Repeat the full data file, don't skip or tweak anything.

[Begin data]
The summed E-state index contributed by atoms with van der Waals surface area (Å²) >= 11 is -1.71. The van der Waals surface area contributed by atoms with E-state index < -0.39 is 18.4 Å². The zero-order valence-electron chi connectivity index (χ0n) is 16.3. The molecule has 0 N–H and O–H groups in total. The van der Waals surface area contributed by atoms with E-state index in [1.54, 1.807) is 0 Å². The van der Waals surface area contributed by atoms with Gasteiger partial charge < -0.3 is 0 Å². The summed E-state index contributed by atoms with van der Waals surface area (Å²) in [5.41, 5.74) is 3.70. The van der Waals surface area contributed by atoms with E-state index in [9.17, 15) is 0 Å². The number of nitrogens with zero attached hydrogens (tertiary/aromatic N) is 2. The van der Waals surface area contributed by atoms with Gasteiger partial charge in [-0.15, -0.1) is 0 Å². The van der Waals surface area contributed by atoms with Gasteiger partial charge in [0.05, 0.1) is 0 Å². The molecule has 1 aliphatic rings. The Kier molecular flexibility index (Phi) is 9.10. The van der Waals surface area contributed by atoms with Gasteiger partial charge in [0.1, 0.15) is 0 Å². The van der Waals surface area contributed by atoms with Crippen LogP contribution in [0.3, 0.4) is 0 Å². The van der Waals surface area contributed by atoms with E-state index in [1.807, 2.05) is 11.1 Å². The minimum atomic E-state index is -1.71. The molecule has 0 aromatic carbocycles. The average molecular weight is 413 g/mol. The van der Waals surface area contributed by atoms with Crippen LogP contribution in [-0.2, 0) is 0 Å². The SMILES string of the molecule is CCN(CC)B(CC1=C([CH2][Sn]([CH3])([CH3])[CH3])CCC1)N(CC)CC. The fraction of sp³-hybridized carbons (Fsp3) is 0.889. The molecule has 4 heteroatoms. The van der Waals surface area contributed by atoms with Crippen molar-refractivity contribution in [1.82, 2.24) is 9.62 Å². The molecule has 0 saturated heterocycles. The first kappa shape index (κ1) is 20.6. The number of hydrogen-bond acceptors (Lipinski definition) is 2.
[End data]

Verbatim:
The summed E-state index contributed by atoms with van der Waals surface area (Å²) >= 11 is -1.71. The van der Waals surface area contributed by atoms with E-state index < -0.39 is 18.4 Å². The zero-order valence-electron chi connectivity index (χ0n) is 16.3. The molecule has 0 N–H and O–H groups in total. The van der Waals surface area contributed by atoms with E-state index in [1.54, 1.807) is 0 Å². The van der Waals surface area contributed by atoms with Gasteiger partial charge < -0.3 is 0 Å². The summed E-state index contributed by atoms with van der Waals surface area (Å²) in [5.41, 5.74) is 3.70. The van der Waals surface area contributed by atoms with E-state index in [9.17, 15) is 0 Å². The number of nitrogens with zero attached hydrogens (tertiary/aromatic N) is 2. The van der Waals surface area contributed by atoms with Gasteiger partial charge in [-0.15, -0.1) is 0 Å². The van der Waals surface area contributed by atoms with Gasteiger partial charge in [0.05, 0.1) is 0 Å². The molecule has 1 aliphatic rings. The Kier molecular flexibility index (Phi) is 9.10. The van der Waals surface area contributed by atoms with Gasteiger partial charge in [0.1, 0.15) is 0 Å². The van der Waals surface area contributed by atoms with Crippen LogP contribution in [0.3, 0.4) is 0 Å². The van der Waals surface area contributed by atoms with E-state index in [1.807, 2.05) is 11.1 Å². The minimum atomic E-state index is -1.71. The molecule has 0 aromatic carbocycles. The average molecular weight is 413 g/mol. The van der Waals surface area contributed by atoms with Crippen LogP contribution in [-0.2, 0) is 0 Å². The SMILES string of the molecule is CCN(CC)B(CC1=C([CH2][Sn]([CH3])([CH3])[CH3])CCC1)N(CC)CC. The fraction of sp³-hybridized carbons (Fsp3) is 0.889. The molecule has 4 heteroatoms. The van der Waals surface area contributed by atoms with Crippen molar-refractivity contribution in [1.82, 2.24) is 9.62 Å². The molecule has 0 saturated heterocycles. The first kappa shape index (κ1) is 20.6. The number of hydrogen-bond acceptors (Lipinski definition) is 2.